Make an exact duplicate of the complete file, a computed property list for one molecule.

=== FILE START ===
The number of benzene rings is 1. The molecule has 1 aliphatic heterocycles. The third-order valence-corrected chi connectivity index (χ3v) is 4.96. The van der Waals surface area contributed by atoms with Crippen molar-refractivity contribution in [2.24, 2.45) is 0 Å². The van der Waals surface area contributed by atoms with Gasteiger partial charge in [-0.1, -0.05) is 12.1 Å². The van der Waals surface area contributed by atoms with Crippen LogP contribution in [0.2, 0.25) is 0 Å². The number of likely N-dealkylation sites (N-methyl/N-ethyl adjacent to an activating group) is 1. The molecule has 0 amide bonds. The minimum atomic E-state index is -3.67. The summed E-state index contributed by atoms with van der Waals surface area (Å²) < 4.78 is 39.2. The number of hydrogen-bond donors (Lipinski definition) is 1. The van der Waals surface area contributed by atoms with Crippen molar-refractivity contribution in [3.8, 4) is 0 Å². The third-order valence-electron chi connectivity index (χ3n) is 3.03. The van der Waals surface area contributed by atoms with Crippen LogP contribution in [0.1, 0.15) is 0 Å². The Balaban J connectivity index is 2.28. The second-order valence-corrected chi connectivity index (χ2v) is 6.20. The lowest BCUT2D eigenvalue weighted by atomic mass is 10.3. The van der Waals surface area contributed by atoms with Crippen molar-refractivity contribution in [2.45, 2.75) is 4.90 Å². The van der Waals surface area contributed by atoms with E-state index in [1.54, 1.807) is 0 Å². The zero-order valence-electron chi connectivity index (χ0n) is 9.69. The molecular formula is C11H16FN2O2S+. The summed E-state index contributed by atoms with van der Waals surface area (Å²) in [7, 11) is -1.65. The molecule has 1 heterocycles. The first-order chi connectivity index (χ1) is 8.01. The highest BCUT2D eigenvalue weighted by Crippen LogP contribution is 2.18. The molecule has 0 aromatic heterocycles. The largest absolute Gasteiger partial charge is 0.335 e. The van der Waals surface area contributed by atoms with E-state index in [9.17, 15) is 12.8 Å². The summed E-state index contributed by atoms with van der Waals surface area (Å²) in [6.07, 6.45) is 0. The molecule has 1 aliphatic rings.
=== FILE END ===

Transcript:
The number of benzene rings is 1. The molecule has 1 aliphatic heterocycles. The third-order valence-corrected chi connectivity index (χ3v) is 4.96. The van der Waals surface area contributed by atoms with Crippen molar-refractivity contribution in [2.24, 2.45) is 0 Å². The van der Waals surface area contributed by atoms with Gasteiger partial charge in [-0.1, -0.05) is 12.1 Å². The van der Waals surface area contributed by atoms with Crippen LogP contribution in [0.2, 0.25) is 0 Å². The number of likely N-dealkylation sites (N-methyl/N-ethyl adjacent to an activating group) is 1. The molecule has 0 amide bonds. The minimum atomic E-state index is -3.67. The summed E-state index contributed by atoms with van der Waals surface area (Å²) < 4.78 is 39.2. The number of hydrogen-bond donors (Lipinski definition) is 1. The van der Waals surface area contributed by atoms with Crippen molar-refractivity contribution in [3.8, 4) is 0 Å². The third-order valence-electron chi connectivity index (χ3n) is 3.03. The van der Waals surface area contributed by atoms with Crippen LogP contribution in [0.1, 0.15) is 0 Å². The Balaban J connectivity index is 2.28. The second-order valence-corrected chi connectivity index (χ2v) is 6.20. The lowest BCUT2D eigenvalue weighted by atomic mass is 10.3. The van der Waals surface area contributed by atoms with Crippen molar-refractivity contribution in [2.45, 2.75) is 4.90 Å². The van der Waals surface area contributed by atoms with E-state index in [1.54, 1.807) is 0 Å². The zero-order valence-electron chi connectivity index (χ0n) is 9.69. The molecular formula is C11H16FN2O2S+. The summed E-state index contributed by atoms with van der Waals surface area (Å²) in [7, 11) is -1.65. The molecule has 1 heterocycles. The first-order chi connectivity index (χ1) is 8.01. The highest BCUT2D eigenvalue weighted by Crippen LogP contribution is 2.18. The molecule has 0 aromatic heterocycles. The largest absolute Gasteiger partial charge is 0.335 e. The van der Waals surface area contributed by atoms with E-state index in [9.17, 15) is 12.8 Å². The summed E-state index contributed by atoms with van der Waals surface area (Å²) in [6.07, 6.45) is 0. The molecule has 1 aliphatic rings.